Blu-Rays cannot be played in a traditional DVD player, which means that you will eventually have to buy a blu-ray player. However, all blu-ray players can play DVDs, and they upscale the images to look better on an HD screen, up to 1080p. So, while you will have to get a new Blu-Ray player to play HD movies, you can still see all of your current DVDs on the same player, and they'll be enhanced. Blu-ray is essentially the next generation of DVD. A blu-ray disc looks like a regular DVD but must be played in a blu-ray player, not a regular DVD player. Blu-ray discs can hold much more data than regular DVDs, which makes them good for carrying movies in HD. If you don't have a HDTV yet, then don't worry about blu-ray. While you can use a blu-ray player with a regular TV, it won't look any better than your existing DVD player and DVDs. Even so, regular DVD is not going anywhere. Expect to see new releases on BOTH DVD and blu-ray for the foreseeable future. If you do decide to buy a blu-ray player, it will also play your existing DVDs - so you lose nothing by upgrading.
Lasers are used in both media to read the information stored on the disc. As the disc spins the laser reads the information and transfers both picture and sound to the television.
- DVD- DVD players use a red laser at 650nm wave length to read DVD discs. As the disc spins the laser reads the information encoded on the media and produces an image and sound on your television.
- Blu-ray- Like the name suggests Blu-ray players use a blue laser to read the stored information. Blue laser wavelengths are shorter than the red at 405nm and are about two and a half times smaller in diameter than red lasers. This allows for closer and more precise reading of information stored on the disc.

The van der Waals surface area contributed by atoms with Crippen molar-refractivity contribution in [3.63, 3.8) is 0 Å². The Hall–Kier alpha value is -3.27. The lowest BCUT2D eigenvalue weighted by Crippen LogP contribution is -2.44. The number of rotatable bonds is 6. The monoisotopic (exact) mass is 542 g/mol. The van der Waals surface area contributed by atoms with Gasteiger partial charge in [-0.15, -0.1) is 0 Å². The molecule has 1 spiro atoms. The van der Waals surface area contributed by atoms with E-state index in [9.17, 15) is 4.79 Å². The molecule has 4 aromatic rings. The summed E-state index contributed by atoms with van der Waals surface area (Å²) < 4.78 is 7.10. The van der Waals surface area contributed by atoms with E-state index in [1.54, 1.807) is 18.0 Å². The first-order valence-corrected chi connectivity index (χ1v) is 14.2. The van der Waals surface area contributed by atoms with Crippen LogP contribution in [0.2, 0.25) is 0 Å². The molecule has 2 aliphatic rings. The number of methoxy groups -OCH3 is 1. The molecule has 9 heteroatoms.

Physically, Blu-ray and DVD discs are identical. Both media have grooves or pits on their bottom layer than enables the laser to penetrate through and read the stored information.
- DVD- Since DVDs are read with a red laser the grooves on its underside need to be wide enough to accommodate the larger wavelength. Because the grooves are so far apart only 4.7 GB of information can be stored on each layer of the disc. DVDs also include a protective layer designed to resist scratching.
- Blu-ray- The grooves on a Blu-ray disc are much thinner and closer together because the blue laser used to read the disc has a shorter wave length and is two and a half times thinner than the red laser. This allows the Blu-ray disc to squeeze almost five times as many grooves on to a disc exactly the same size as a DVD. Blu-ray also includes a protective layer to prevent scratches. This protective layer is physically thinner than the one on a DVD, but it has a hard coating that makes it more scratch resistant.